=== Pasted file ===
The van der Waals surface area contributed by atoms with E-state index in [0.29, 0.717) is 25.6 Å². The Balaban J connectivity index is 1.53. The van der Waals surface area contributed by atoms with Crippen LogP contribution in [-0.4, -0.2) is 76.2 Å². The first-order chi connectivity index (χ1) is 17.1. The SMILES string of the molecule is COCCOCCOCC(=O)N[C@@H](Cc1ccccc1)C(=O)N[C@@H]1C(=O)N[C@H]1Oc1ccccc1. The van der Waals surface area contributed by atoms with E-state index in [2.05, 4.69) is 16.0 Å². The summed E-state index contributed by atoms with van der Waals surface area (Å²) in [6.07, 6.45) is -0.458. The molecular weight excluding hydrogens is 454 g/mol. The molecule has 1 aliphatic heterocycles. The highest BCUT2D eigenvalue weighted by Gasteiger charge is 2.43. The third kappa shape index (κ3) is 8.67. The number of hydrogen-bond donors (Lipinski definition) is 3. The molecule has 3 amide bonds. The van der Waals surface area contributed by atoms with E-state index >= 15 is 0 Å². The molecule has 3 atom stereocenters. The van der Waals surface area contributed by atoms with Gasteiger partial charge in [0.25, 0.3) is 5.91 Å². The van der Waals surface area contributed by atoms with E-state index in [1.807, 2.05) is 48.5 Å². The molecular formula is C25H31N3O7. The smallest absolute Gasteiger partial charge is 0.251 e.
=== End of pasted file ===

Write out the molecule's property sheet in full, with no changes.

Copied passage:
The van der Waals surface area contributed by atoms with E-state index in [0.29, 0.717) is 25.6 Å². The Balaban J connectivity index is 1.53. The van der Waals surface area contributed by atoms with Crippen LogP contribution in [-0.4, -0.2) is 76.2 Å². The first-order chi connectivity index (χ1) is 17.1. The SMILES string of the molecule is COCCOCCOCC(=O)N[C@@H](Cc1ccccc1)C(=O)N[C@@H]1C(=O)N[C@H]1Oc1ccccc1. The van der Waals surface area contributed by atoms with E-state index in [2.05, 4.69) is 16.0 Å². The summed E-state index contributed by atoms with van der Waals surface area (Å²) in [6.07, 6.45) is -0.458. The molecular weight excluding hydrogens is 454 g/mol. The molecule has 1 aliphatic heterocycles. The highest BCUT2D eigenvalue weighted by Gasteiger charge is 2.43. The third kappa shape index (κ3) is 8.67. The number of hydrogen-bond donors (Lipinski definition) is 3. The molecule has 3 amide bonds. The van der Waals surface area contributed by atoms with E-state index >= 15 is 0 Å². The molecule has 3 atom stereocenters. The van der Waals surface area contributed by atoms with Gasteiger partial charge in [0.25, 0.3) is 5.91 Å². The van der Waals surface area contributed by atoms with E-state index in [1.807, 2.05) is 48.5 Å². The molecular formula is C25H31N3O7. The smallest absolute Gasteiger partial charge is 0.251 e.